8 Tips to Lose Weight With Indoor Cycling

Here are the best ways to cycle your way to a slimmer you

Whether you want to slim down for bathing suit season, a special event, or the holidays, exercise needs to be part of the weight-loss equation. The reason: It will help you preserve muscle mass, which is healthier for your body and better for your appearance; plus, maintaining muscle will make your weight-loss easier to sustain for the long haul. While a leisurely bike ride outside isn’t likely to help you shave off pounds, indoor cycling can: Besides torching 400 to 600 calories in a 45-minute class, indoor cycling also helps rev up your metabolism (your body’s calorie-burning engine) and offers the opportunity to tone and strengthen all of the muscles in your legs, glutes, and core—without bulking up your thighs.

To get the most out of an indoor cycling routine, you’ll want to heed some basic rules of nutrition and training. Here are 8 tips to help you ride strong, stay healthy, and slim down.

Eat before you ride. Contrary to what you may have heard about the benefits of exercising on an empty stomach, it’s smart to provide your body with the energy it needs to ride hard and get maximal benefits from the workout. Even if you take an early morning class, eat something small—such as a small banana, a slice of toast with jam, or a handful of whole-grain cereal—30 minutes before you ride. Do the same an hour or two before afternoon or evening cycling sessions by having a combination of protein and carbs (perhaps a small apple with a tablespoon of almond butter or a few tablespoons of trail mix). Besides helping you fuel up for the workout, eating beforehand can jump-start your metabolism, helping you burn extra calories, thanks to the thermic effect of food.

Be sure to drink plenty of H2O before, during, and after the ride; your body needs a sufficient water intake to keep your metabolism humming and burning calories efficiently.

Vary the pace and difficulty. With most forms of exercise, interval training can pump up your metabolism more than exercising at a steady state—and the same is true of indoor cycling.

Think of it as a way of tricking your body into burning calories faster: By alternating bursts of harder pedaling (meaning, a faster cadence against heavier resistance) with a more comfortable pace, you’ll burn more calories during the workout than you would have at a steady, moderate pace. This will also trigger greater exercise post-oxygen consumption (a.k.a., the after-burn effect), causing you to continue to burn more calories for a few hours after cycling.

Split your workouts. If you don’t have time for a 45-minute cycling class, do two 25-minute solo sessions and you’ll burn just as many calories between the two as you would with one longer class. You might even push yourself harder during a shorter session, torching more calories. Either way, you’ll reap the after-burn effect twice in a day instead of once, allowing you to burn more calories in 24 hours.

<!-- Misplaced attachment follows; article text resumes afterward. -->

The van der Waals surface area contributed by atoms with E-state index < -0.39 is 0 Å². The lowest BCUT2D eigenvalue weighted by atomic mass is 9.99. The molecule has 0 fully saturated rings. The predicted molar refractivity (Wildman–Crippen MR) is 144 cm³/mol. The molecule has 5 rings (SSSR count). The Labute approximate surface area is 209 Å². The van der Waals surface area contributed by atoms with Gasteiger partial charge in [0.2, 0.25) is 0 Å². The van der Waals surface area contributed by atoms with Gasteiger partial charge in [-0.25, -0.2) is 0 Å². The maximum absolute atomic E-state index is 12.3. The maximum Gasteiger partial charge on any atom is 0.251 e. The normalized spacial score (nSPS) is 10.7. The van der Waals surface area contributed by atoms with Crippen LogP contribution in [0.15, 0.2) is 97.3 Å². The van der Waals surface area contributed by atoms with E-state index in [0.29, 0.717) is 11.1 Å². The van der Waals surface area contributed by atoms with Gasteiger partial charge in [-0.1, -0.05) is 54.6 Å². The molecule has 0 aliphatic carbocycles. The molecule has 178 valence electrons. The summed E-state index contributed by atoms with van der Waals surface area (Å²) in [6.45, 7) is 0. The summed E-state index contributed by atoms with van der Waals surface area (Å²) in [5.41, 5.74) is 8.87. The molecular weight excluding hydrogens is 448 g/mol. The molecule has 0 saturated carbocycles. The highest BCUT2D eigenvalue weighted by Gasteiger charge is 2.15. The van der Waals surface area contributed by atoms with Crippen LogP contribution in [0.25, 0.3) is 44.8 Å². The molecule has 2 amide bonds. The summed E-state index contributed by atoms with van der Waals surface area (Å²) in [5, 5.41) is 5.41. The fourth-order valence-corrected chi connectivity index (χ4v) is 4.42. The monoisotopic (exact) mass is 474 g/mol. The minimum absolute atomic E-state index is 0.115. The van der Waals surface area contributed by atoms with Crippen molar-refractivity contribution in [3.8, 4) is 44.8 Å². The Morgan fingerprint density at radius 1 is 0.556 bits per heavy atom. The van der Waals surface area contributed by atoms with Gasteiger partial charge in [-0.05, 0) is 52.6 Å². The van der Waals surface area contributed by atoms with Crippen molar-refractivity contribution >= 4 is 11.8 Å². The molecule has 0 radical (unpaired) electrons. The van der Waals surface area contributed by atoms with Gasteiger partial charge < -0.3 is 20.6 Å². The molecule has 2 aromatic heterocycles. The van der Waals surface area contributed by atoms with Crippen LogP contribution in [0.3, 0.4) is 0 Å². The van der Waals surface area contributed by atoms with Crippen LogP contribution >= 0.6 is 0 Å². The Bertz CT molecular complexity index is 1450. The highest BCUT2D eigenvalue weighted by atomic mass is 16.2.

Revamp your cycling workouts. Do the same type of ride day after day, and your body will adapt to the activity and you won’t get as big a metabolic bang for your effort as you did initially.

The solution: Regularly switch up the types of rides you do (alternating between endurance, strength, interval, and race-oriented rides), and vary the intensity, to coax your body into burning calories faster during and after the workout.

Do resistance training. The more lean muscle you have, the higher your resting metabolic rate (RMR) will be and the more calories you’ll burn 24/7. To build muscle outside the cycling studio, perform at least one set of strength-training exercises for each major muscle group two or three times per week, advises Wayne Westcott, Ph.D., director of exercise science at Quincy College in Quincy, Massachusetts, and author of Get Stronger, Feel Younger. This way, you’ll add muscle mass and crank up your RMR in the process. Whether you use weight machines or free weights, resistance bands or Kettlebells is up to you.

Replenish your muscles properly. Within an hour after your workout, consume a combination of carbohydrates and protein (such as 12 ounces of low-fat chocolate milk or a small handful of walnuts with a pear) to replenish your muscle glycogen stores. This will keep your muscles and your metabolism operating smoothly and prepare your body for your next workout.

Don’t give yourself a dietary free pass. Some people make the mistake of thinking that since indoor cycling is such a high-intensity exercise, they can eat whatever they want and still lose weight. Not so. The reality is: Even if you ride your heart out, you’re unlikely to burn more than 500 or 600 calories in 45 minutes. You need to burn an extra 3,500 calories to lose one pound of body weight so if you treat yourself to a piece of chocolate cake, you’ll consume 537 calories, essentially eliminating the calorie-incineration you did in cycling.  

Keep moving. If you’re exhausted after a hardcore cycling session, don’t give yourself permission to become a sofa spud for the rest of the day. Do this and you’ll end up compromising the calorie-burning effects of your cycling workout and your progress toward your weight-loss goal. If anything, a better approach is to move more to lose more!

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